Design of inexact reasoning systems for management problem diagnosis



Journal Title

Journal ISSN

Volume Title


Texas Tech University


Human decision-making becomes more complicated when decision problems arise in less-than-perfect situations-- situations with information imperfection. In these situations, decision quality degrades severely because of the limitation of a human's reasoning capabilities.

Promoted by advances in modern computing technology, intelligent decision aid systems have surfaced as a solution to solve that problem. The core of such decision aid systems is an inexact reasoning system.

The purpose of this research was to design a robust and efficient reasoning system that can handle the problems with information imperfection effectively. The problem domain of focus was managerial problem diagnosis at a strategic decision level. The research question was whether the new inexact reasoning architecture can help managers to diagnose their problems in a more robust and efficient way than existing inexact reasoning architectures.

The task of designing a robust and efficient inexact reasoning architecture was performed by synthesizing the knowledge in two major fields of modern computing technology: the representation of imperfect knowledge and information, and the connectionist computational architectures.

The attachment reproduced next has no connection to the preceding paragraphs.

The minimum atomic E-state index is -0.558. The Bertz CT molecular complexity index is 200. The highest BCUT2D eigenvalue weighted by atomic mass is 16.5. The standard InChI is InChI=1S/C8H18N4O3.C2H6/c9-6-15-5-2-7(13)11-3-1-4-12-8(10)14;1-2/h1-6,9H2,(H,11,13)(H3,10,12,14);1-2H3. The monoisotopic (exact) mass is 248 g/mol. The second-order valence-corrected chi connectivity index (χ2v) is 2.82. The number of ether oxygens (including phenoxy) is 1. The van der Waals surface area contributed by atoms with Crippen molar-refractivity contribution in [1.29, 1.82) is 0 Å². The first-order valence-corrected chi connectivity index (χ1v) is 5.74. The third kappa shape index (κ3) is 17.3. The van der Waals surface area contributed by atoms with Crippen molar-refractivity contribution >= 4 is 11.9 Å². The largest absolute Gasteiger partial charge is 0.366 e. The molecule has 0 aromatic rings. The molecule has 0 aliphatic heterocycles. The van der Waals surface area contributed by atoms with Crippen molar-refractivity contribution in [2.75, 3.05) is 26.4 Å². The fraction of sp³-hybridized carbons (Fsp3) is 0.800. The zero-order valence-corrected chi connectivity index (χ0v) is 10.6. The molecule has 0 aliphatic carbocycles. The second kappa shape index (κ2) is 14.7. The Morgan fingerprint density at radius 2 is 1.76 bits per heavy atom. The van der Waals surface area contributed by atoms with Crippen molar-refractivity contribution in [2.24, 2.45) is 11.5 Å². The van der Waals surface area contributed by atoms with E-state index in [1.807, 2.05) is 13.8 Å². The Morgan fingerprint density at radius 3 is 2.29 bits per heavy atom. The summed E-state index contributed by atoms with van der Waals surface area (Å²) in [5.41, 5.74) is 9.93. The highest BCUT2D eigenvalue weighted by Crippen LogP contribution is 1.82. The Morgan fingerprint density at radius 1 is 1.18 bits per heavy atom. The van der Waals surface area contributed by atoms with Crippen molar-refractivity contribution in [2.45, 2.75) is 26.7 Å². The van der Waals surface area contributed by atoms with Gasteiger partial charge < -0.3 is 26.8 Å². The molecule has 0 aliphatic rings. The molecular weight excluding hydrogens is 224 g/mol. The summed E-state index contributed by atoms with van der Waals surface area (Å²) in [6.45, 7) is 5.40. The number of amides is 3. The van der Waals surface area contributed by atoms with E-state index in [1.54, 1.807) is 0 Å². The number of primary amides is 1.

Design of the inexact reasoning system, named as GIROS, involved: i) formulation of design criteria; ii) conceptualization and functional specification; iii) architectural design; iv) detailed design; and v) coding and verification. Detailed design required designing a series of algorithms for the functional specification of GIROS.

To accomplish the research purpose and to answer the research question, prototype system development was adopted as a base for the methodology of the research. A checklist of the functional capabilities of inexact reasoning systems was developed as a framework for the comparative evaluation of CIROS and the selected inexact reasoning systems. Then, a comparative evaluation was done based on the framework.

The evaluation and a demonstration of the use of CIROS seemed sufficient to conclude that GIROS is a robust and efficient inexact reasoning architecture. Moreover, CIROS can handle more diverse types of information imperfection than the selected inexact reasoning systems. CIROS can perform inexact inferencing more efficiently than many other inexact reasoning architectures. And GIROS has its own justification/explanation facility, a capability that is nonexistent in the connectionist architectures.